1. 1. Adameyko I, Lallemend F, Aquino JB, Pereira JA, Topilko P, et al. (2009) Schwann cell precursors from nerve innervation are a cellular origin of melanocytes in skin. Cell 139: 366–379.
  2. 2. Mayer TC (1973) The migratory pathway of neural crest cells into the skin of mouse embryos. Dev Biol 34: 39–46.
  3. 3. Yoshida H, Kunisada T, Kusakabe M, Nishikawa S, Nishikawa SI (1996) Distinct stages of melanocyte differentiation revealed by anlaysis of nonuniform pigmentation patterns. Development 122: 1207–1214.
  4. 4. Hirobe T (1984) Histochemical survey of the distribution of the epidermal melanoblasts and melanocytes in the mouse during fetal and postnatal periods. Anat Rec 208: 589–594.
  5. 5. Kunisada T, Yoshida H, Ogawa M, Shultz LD, Nishikawa S (1996) Characterization and isolation of melanocyte progenitors from mouse embryos. Develop Growth Differentiation 38: 87–97.
  6. 6. Yokoyama S, Takeda K, Shibahara S (2006) SOX10, in combination with Sp1, regulates the endothelin receptor type B gene in human melanocyte lineage cells. FEBS J 273: 1805–1820.
  7. 7. Reid K, Turnley AM, Maxwell GD, Kurihara Y, Kurihara H, et al. (1996) Multiple roles for endothelin in melanocyte development: regulation of progenitor number and stimulation of differentiation. Development 122: 3911–3919.
  8. 8. Kang HY, Kang WH, Lee C (1998) Endothelin-B receptor-mediated Ca2+ signaling in human melanocytes. Pflugers Arch 435: 350–356.
  9. 9. Ivey K, Tyson B, Ukidwe P, McFadden DG, Levi G, et al. (2003) Galphaq and Galpha11 proteins mediate endothelin-1 signaling in neural crest-derived pharyngeal arch mesenchyme. Dev Biol 255: 230–237.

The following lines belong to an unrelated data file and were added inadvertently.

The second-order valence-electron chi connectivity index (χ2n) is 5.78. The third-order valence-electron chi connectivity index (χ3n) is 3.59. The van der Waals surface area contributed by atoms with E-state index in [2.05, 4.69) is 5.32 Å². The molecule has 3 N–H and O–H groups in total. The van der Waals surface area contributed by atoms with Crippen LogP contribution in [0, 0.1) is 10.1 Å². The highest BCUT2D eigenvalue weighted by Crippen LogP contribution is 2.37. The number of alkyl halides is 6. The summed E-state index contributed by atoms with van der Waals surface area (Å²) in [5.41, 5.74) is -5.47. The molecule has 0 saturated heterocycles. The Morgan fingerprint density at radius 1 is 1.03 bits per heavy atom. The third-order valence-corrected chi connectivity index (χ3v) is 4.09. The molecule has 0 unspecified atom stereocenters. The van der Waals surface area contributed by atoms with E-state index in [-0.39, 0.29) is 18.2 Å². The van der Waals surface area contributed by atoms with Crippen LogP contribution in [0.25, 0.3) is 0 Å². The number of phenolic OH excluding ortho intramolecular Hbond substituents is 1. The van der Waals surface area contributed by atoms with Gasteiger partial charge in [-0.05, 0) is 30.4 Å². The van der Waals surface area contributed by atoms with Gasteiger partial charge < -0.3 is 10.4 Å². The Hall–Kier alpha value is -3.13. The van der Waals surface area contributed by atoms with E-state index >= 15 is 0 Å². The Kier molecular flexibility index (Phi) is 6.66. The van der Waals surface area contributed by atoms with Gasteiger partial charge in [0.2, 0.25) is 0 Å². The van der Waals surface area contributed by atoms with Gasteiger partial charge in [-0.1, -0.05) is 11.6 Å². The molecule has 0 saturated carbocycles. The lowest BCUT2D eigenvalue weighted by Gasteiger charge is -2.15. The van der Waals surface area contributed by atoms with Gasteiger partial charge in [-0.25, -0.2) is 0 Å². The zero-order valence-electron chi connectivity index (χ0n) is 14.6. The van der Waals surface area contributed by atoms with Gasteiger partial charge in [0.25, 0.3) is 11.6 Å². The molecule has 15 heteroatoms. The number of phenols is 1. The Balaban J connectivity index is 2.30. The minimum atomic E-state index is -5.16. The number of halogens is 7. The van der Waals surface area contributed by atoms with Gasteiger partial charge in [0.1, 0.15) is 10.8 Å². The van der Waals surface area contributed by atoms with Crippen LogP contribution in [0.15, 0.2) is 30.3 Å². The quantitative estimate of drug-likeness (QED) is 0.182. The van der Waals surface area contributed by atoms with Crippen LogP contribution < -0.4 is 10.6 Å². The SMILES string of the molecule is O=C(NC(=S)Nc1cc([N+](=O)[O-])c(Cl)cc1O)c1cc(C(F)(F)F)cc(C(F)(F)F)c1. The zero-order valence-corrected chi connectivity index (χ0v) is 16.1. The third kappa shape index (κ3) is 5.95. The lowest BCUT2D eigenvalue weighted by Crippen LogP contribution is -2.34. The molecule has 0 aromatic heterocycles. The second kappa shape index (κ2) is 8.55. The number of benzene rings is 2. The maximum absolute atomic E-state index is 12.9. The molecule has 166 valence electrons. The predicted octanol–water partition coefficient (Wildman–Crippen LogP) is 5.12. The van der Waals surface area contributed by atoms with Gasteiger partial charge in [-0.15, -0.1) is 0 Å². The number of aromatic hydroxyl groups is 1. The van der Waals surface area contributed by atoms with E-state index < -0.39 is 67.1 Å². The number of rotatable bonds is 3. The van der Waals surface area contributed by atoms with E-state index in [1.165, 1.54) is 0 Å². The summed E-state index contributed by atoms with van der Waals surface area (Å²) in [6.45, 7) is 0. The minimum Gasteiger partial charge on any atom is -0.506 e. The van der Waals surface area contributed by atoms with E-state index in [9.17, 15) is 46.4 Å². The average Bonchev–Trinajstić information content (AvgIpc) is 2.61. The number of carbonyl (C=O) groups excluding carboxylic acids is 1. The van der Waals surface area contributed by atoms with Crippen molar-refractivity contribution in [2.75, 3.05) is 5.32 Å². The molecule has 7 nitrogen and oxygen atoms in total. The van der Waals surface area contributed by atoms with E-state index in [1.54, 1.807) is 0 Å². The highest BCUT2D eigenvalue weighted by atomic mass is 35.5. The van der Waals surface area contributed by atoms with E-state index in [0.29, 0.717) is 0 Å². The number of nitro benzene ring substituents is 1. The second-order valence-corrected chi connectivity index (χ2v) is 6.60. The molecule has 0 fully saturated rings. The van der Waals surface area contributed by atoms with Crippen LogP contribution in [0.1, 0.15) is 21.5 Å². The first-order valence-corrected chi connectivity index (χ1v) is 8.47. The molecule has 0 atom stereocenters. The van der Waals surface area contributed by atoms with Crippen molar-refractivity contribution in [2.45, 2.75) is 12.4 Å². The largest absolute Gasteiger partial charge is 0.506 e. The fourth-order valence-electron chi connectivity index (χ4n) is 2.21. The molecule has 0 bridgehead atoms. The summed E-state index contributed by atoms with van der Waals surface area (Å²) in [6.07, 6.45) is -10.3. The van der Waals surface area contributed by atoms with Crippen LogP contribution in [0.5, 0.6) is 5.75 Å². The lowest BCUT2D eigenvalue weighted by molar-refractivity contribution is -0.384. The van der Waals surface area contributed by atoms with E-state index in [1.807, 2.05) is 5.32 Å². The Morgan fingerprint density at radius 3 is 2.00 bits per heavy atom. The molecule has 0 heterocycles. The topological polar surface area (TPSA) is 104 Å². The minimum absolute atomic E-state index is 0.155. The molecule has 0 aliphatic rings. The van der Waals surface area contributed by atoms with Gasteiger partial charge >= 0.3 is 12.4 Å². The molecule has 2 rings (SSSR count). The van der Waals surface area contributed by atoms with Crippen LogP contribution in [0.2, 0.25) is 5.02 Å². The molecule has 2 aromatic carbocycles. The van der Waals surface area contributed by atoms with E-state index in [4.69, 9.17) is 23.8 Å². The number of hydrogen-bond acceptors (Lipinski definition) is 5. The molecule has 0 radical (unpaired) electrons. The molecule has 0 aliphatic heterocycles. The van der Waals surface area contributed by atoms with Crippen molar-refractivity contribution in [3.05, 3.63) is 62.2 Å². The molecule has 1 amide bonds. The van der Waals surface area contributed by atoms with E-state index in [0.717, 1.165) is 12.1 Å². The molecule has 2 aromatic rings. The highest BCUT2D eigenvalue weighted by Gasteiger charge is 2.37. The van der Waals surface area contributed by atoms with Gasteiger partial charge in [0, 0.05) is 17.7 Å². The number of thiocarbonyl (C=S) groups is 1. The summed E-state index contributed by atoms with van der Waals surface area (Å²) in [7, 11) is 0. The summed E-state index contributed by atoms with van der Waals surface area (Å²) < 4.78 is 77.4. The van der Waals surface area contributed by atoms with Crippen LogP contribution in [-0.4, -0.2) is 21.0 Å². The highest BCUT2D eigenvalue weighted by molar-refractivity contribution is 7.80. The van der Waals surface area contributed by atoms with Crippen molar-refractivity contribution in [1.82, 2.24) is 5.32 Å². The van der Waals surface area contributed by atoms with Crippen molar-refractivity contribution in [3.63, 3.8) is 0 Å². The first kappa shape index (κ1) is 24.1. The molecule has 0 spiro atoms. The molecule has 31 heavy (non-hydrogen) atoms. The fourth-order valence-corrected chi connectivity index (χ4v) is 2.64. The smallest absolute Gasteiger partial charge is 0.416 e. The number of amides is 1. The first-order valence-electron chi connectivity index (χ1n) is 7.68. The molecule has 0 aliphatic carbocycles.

10. 10. Pavan WJ, Tilghman SM (1994) Piebald lethal (sl) acts early to disrupt the development of neural crest-derived melanocytes. Proc Natl Acad Sci U S A 91: 7159–7163.
  11. 11. Baynash AG, Hosoda K, Giaid A, Richardson JA, Emoto N, et al. (1994) Interaction of endothelin-3 with endothelin-B receptor is essential for development of epidermal melanocytes and enteric neurons. Cell 79: 1277–1285.
  12. 12. Hosoda K, Hammer RE, Richardson JA, Baynash AG, Cheung JC, et al. (1994) Targeted and natural (piebald-lethal) mutations of endothelin-B receptor gene produce megacolon associated with spotted coat color in mice. Cell 79: 1267–1276.
  13. 13. Van Raamsdonk CD, Fitch KR, Fuchs H, Hrabe de Angelis M, Barsh GS (2004) Effects of G-protein mutations on skin color. Nat Genet 36: 961–968.
  14. 14. Garcia RJ, Ittah A, Mirabal S, Figueroa J, Lopez L, et al. (2008) Endothelin 3 induces skin pigmentation in a keratin-driven inducible mouse model. J Invest Dermatol 128: 131–142.
  15. 15. Shin MK, Levorse JM, Ingram RS, Tilghman SM (1999) The temporal requirement for endothelin receptor-B signalling during neural crest development. Nature 402: 496–501.
  16. 16. Ingram DA, Yang FC, Travers JB, Wenning MJ, Hiatt K, et al. (2000) Genetic and biochemical evidence that haploinsufficiency of the Nf1 tumor suppressor gene modulates melanocyte and mast cell fates in vivo. J Exp Med 191: 181–188.